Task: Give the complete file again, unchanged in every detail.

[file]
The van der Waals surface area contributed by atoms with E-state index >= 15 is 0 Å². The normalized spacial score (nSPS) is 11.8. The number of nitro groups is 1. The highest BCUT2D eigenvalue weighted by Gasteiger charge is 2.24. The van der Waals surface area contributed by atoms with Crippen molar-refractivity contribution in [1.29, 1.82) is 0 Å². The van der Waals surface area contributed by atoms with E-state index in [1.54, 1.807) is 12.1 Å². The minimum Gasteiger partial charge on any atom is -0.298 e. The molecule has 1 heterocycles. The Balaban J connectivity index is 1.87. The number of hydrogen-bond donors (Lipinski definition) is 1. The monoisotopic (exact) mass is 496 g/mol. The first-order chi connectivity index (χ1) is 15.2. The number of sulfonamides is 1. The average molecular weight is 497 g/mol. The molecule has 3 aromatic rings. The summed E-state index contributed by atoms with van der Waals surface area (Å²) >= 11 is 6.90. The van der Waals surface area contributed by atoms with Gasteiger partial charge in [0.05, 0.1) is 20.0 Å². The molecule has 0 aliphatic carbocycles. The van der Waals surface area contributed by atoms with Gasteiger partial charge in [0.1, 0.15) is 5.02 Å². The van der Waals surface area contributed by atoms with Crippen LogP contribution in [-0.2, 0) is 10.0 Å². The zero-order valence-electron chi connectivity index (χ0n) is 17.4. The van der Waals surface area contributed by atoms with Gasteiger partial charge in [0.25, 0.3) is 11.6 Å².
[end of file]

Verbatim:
The van der Waals surface area contributed by atoms with E-state index >= 15 is 0 Å². The normalized spacial score (nSPS) is 11.8. The number of nitro groups is 1. The highest BCUT2D eigenvalue weighted by Gasteiger charge is 2.24. The van der Waals surface area contributed by atoms with Crippen molar-refractivity contribution in [1.29, 1.82) is 0 Å². The van der Waals surface area contributed by atoms with E-state index in [1.54, 1.807) is 12.1 Å². The minimum Gasteiger partial charge on any atom is -0.298 e. The molecule has 1 heterocycles. The Balaban J connectivity index is 1.87. The number of hydrogen-bond donors (Lipinski definition) is 1. The monoisotopic (exact) mass is 496 g/mol. The first-order chi connectivity index (χ1) is 15.2. The number of sulfonamides is 1. The average molecular weight is 497 g/mol. The molecule has 3 aromatic rings. The summed E-state index contributed by atoms with van der Waals surface area (Å²) >= 11 is 6.90. The van der Waals surface area contributed by atoms with Gasteiger partial charge in [0.05, 0.1) is 20.0 Å². The molecule has 0 aliphatic carbocycles. The van der Waals surface area contributed by atoms with Gasteiger partial charge in [0.1, 0.15) is 5.02 Å². The van der Waals surface area contributed by atoms with Crippen LogP contribution in [-0.2, 0) is 10.0 Å². The zero-order valence-electron chi connectivity index (χ0n) is 17.4. The van der Waals surface area contributed by atoms with Gasteiger partial charge in [0.25, 0.3) is 11.6 Å².